Your Havanese can have a muddy coat when you take it out for a walk in overgrown areas or swim in rivers or lakes. They keep collecting dirt and muck from everywhere. The problem can worsen when you don’t clean or brush their coat frequently.

happy havanese dog
Image Credit: Sandra Huber, Shutterstock

2. Dirty Paws

Dirty paws are the second reason for dogs smelling bad. Since the paws are the first thing your Havanese puts on different surfaces, they are more vulnerable to collecting dirt from many disgusting substances.

Stomping on nasty things is common for dogs, and you can’t prevent it no matter how hard you try. After all, you can’t make your Havanese wear shoes, right?


3. Dental Problems

A dog‘s mouth can also smell bad out of nowhere. Bad breath is usually a consequence of specific health issues, such as an improper diet, upset stomach, diabetes, kidney diseases, liver problems, or simply poor dental care.

When you don’t brush your Havanese’s teeth for a long time, it may result in plaque build-up in their mouth. This accumulation starts smelling bad when it accumulates. Plaque or tartar is bacteria that also cause different dental problems in dogs, especially gum disease, which can be fatal for your pet.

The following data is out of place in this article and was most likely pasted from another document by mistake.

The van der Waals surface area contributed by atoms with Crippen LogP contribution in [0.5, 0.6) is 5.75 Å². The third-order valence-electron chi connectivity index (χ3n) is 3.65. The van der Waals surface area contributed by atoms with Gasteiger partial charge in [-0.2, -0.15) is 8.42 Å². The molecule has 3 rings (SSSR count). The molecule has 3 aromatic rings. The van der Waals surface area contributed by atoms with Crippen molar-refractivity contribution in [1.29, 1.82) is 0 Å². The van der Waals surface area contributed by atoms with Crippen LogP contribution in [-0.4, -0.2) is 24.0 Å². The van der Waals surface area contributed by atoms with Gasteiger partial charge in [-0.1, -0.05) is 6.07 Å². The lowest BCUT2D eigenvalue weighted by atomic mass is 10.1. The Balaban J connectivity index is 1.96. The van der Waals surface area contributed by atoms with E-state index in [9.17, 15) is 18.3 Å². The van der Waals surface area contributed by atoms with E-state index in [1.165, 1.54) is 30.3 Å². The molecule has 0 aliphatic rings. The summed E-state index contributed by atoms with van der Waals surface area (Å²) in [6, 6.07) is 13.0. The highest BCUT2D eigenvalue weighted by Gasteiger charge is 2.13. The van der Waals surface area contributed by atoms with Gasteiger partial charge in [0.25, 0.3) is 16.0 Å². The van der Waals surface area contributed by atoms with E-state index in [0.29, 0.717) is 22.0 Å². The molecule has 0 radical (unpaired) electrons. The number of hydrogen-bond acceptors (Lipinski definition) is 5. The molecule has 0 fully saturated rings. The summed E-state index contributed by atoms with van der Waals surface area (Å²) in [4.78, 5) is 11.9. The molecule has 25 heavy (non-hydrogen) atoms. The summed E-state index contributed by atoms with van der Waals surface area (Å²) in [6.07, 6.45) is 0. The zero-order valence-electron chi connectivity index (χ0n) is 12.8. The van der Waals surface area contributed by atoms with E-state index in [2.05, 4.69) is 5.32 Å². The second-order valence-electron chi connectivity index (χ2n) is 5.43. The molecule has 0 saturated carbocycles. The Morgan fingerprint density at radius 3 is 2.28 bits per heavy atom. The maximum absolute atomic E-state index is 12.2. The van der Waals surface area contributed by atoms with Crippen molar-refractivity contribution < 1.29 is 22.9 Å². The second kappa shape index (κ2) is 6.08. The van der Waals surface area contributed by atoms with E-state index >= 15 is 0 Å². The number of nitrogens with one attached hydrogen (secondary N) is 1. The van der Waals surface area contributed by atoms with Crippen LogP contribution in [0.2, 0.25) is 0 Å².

chocolate havanese on the grass
Image Credit: Christian Mueller, Shutteestock

4. Skin Infections

Dogs are prone to skin and yeast infections at all stages of life. Unfortunately, an unattended infection can result in an excessive smell of your Havanese. A dog has many areas on their body that are more vulnerable to bacteria and fungi than others. These include their underbelly, paws, and ears.

You will notice a pungent cheesy smell if your Havanese develops a yeast infection. However, don’t confuse it with the natural corny smell of your pet’s paws. Moreover, skin infections can be a side effect of other health issues in your Havanese, such as hypothyroidism, Cushing’s disease, allergies, or extremely dry skin.

Dry skin can lead to irritation and itchiness, which may aggressively make your Havanese scratch affected areas. As a result, their skin becomes inflamed and opens up for bacterial infections.

So, if you identify bacterial growth, redness, crusts, or inflammation on your dog’s skin, they could be the reason your pet has suddenly started to smell badly. Don’t waste more time; take your Havanese to a vet as soon as possible.